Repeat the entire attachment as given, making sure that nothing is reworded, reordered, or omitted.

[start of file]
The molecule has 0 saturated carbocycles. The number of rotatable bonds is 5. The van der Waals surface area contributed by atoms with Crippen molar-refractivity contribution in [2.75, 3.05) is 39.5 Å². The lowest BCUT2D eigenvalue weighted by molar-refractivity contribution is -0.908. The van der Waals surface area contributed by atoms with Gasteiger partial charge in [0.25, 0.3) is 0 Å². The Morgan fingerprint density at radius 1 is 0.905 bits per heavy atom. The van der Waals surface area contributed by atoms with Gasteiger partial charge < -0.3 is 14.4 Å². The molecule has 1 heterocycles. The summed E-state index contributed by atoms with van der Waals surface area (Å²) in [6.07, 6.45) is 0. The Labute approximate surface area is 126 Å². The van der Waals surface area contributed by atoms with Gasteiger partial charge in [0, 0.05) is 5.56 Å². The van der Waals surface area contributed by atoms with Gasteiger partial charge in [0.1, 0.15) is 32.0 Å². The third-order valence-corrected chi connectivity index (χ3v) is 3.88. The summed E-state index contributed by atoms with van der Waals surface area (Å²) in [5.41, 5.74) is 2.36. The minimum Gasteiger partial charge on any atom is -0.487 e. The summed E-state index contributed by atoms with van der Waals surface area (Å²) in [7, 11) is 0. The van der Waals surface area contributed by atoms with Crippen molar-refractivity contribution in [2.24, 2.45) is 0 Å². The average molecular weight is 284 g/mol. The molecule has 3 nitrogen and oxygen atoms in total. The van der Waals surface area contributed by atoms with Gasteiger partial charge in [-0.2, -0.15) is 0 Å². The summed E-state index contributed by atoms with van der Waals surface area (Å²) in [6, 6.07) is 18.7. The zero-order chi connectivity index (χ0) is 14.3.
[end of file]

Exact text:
The molecule has 0 saturated carbocycles. The number of rotatable bonds is 5. The van der Waals surface area contributed by atoms with Crippen molar-refractivity contribution in [2.75, 3.05) is 39.5 Å². The lowest BCUT2D eigenvalue weighted by molar-refractivity contribution is -0.908. The van der Waals surface area contributed by atoms with Gasteiger partial charge in [0.25, 0.3) is 0 Å². The Morgan fingerprint density at radius 1 is 0.905 bits per heavy atom. The van der Waals surface area contributed by atoms with Gasteiger partial charge < -0.3 is 14.4 Å². The molecule has 1 heterocycles. The summed E-state index contributed by atoms with van der Waals surface area (Å²) in [6.07, 6.45) is 0. The Labute approximate surface area is 126 Å². The van der Waals surface area contributed by atoms with Gasteiger partial charge in [0, 0.05) is 5.56 Å². The van der Waals surface area contributed by atoms with Gasteiger partial charge in [0.1, 0.15) is 32.0 Å². The third-order valence-corrected chi connectivity index (χ3v) is 3.88. The summed E-state index contributed by atoms with van der Waals surface area (Å²) in [5.41, 5.74) is 2.36. The minimum Gasteiger partial charge on any atom is -0.487 e. The summed E-state index contributed by atoms with van der Waals surface area (Å²) in [7, 11) is 0. The van der Waals surface area contributed by atoms with Crippen molar-refractivity contribution in [2.24, 2.45) is 0 Å². The average molecular weight is 284 g/mol. The molecule has 3 nitrogen and oxygen atoms in total. The van der Waals surface area contributed by atoms with Gasteiger partial charge in [-0.2, -0.15) is 0 Å². The summed E-state index contributed by atoms with van der Waals surface area (Å²) in [6, 6.07) is 18.7. The zero-order chi connectivity index (χ0) is 14.3.